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Given an elliptic curve $y^2 = x^3 + ax + b$ over a finite field $\mathbf{F}_p$, how can I retrieve the value of $y$ given the value of $x$?

My knowledge in this area is quite limited, so I understand this question might seems silly.

I'm currently working on an application that uses an elliptic curves library and I saw at some point that this value was retrieved via: $$(x^3 + ax + b)^{(p+1) >> 2} \mod p$$

the $>>$ means shift right though I am not sure what this means mathematically.

Does this make sense?


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Right shift is equivalent to dividing by 2. So right-shifting twice is the same as dividing by $2^2=4$ : 24 >> 2 == 6 Now as to why $p$ can't be even... – J. M. Dec 10 '10 at 18:24
Shift right is the same as division by 2. The result follows by an application of Fermat's little theorem. – Qiaochu Yuan Dec 10 '10 at 18:25
As for "why couldn't they be straightforward?": bit-twiddling is a cheaper operation than integer division, and it looks like the computing environment you are using does not optimize division operations when the divisor is a power of 2. – J. M. Dec 10 '10 at 18:32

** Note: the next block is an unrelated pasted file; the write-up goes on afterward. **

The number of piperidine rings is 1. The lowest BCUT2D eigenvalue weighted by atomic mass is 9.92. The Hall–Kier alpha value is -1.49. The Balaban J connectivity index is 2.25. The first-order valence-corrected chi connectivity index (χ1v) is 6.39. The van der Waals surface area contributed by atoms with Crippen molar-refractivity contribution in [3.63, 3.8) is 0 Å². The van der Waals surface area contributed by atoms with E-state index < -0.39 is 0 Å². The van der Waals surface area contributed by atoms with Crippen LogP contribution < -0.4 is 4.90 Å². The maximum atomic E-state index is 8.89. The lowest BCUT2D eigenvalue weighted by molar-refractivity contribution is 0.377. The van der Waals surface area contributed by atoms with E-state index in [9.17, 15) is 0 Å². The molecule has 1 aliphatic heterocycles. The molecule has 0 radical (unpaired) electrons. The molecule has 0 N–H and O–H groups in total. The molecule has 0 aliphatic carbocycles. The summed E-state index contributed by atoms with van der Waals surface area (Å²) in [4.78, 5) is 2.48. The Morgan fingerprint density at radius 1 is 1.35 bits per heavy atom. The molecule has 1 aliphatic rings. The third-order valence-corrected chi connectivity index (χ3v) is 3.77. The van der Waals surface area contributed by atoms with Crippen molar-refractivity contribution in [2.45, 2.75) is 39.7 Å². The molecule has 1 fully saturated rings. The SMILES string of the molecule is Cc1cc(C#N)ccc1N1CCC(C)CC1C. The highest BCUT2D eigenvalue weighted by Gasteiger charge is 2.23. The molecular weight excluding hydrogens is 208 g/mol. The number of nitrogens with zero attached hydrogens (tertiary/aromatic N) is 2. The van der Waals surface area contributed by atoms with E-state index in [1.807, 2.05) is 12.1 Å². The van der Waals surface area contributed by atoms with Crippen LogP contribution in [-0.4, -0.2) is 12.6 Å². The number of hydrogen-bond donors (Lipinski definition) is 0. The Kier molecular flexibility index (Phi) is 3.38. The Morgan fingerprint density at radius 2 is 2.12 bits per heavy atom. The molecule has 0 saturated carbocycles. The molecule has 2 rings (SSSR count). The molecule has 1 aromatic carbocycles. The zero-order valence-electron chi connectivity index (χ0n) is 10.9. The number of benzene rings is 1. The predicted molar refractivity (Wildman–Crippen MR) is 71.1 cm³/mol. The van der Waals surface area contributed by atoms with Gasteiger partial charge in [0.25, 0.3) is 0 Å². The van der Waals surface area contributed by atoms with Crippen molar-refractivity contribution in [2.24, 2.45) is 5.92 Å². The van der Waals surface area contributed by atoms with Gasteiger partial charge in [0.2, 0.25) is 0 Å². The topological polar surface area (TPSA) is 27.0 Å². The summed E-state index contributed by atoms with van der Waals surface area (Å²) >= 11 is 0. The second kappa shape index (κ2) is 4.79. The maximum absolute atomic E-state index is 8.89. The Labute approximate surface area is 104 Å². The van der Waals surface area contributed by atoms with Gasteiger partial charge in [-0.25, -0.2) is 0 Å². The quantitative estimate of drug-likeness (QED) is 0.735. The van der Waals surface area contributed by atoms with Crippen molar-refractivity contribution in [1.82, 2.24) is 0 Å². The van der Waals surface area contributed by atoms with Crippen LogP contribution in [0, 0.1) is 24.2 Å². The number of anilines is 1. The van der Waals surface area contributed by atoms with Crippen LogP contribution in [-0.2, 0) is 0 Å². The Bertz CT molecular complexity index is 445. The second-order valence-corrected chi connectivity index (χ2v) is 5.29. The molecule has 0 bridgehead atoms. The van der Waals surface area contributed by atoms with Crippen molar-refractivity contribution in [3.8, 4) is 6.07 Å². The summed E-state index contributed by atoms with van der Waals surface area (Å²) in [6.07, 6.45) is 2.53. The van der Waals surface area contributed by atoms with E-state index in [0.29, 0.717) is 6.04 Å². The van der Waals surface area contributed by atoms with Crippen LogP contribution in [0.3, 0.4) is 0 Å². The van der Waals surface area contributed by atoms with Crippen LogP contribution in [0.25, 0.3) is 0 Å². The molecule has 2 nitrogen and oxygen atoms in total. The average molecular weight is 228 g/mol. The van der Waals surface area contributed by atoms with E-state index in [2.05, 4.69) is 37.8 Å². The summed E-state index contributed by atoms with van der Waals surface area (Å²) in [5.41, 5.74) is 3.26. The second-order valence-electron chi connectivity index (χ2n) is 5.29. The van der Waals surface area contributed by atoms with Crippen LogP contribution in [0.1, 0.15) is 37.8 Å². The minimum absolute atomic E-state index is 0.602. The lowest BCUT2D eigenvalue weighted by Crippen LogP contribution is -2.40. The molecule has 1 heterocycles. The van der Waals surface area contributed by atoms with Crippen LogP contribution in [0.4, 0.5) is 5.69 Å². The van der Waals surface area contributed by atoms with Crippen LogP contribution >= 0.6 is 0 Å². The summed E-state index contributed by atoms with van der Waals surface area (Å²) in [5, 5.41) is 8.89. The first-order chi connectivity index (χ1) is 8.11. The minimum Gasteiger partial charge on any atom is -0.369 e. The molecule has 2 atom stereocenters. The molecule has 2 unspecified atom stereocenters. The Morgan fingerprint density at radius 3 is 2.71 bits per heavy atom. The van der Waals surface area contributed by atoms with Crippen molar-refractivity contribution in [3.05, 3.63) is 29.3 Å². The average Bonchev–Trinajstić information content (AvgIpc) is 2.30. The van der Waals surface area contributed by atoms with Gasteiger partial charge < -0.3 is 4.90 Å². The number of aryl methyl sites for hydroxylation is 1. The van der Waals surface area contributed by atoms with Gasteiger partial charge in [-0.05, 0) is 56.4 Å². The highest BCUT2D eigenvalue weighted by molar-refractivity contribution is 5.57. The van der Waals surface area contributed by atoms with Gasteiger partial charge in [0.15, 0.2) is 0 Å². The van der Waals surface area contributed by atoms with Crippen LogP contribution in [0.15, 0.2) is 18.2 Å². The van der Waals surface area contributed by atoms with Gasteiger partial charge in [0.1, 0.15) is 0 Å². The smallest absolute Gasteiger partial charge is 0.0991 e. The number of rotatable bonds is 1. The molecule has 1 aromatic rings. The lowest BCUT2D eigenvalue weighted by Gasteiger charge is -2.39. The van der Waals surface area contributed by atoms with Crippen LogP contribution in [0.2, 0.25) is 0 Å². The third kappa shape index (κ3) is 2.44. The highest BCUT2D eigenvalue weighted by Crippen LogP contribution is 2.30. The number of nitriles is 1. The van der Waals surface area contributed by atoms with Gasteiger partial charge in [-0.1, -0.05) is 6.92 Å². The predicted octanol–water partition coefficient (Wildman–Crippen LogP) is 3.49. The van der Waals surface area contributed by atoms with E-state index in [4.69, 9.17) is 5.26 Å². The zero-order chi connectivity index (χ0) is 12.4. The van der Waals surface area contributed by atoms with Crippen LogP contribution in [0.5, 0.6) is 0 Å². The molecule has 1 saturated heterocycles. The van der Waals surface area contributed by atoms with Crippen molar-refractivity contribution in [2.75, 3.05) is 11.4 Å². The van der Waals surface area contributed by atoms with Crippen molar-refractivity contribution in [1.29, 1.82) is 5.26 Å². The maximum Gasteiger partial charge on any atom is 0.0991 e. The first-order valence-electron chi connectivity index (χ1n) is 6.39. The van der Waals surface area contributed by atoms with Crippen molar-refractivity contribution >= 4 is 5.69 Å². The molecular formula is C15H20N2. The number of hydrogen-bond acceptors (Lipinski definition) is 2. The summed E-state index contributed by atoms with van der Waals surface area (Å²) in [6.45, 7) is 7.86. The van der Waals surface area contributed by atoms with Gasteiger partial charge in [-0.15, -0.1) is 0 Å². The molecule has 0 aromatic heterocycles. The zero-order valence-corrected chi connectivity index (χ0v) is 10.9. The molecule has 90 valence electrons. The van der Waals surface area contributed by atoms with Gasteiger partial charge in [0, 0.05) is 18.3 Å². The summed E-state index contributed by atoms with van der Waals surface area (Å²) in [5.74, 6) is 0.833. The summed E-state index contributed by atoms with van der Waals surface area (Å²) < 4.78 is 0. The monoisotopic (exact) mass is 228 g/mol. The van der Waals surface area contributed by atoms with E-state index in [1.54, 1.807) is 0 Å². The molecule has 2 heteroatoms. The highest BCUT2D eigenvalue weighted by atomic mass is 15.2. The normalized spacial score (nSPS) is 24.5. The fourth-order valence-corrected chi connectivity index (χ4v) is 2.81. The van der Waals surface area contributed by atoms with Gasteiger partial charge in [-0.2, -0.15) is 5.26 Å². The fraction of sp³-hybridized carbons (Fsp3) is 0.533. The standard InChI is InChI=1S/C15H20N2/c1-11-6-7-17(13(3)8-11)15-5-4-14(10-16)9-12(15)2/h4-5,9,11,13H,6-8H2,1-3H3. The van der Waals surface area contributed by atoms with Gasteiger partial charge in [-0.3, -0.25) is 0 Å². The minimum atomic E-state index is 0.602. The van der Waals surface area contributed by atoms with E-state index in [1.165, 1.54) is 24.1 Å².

p can't be even because it is a large prime, but can I be certain that the (p+1) will divide by 4? Does the presented operation actually retrieve the value of y? – dankilman Dec 10 '10 at 18:36
up vote 4 down vote accepted

Call C = x3+ax+b. You want to solve y2 = C, which is a quadratic equation, specifically extracting a square root. There are lots of ways to extract square roots.

For instance, the way you mention is the first method described in this section of the wikipedia article on numbers that are squares (quadratic residues). This only works if p+1 is divisible by 4, but is a consequence of Fermat's little theorem.

It also links to a few efficient algorithms, including a full algorithm that uses the one you mentioned if p+1 is divisible by 4.

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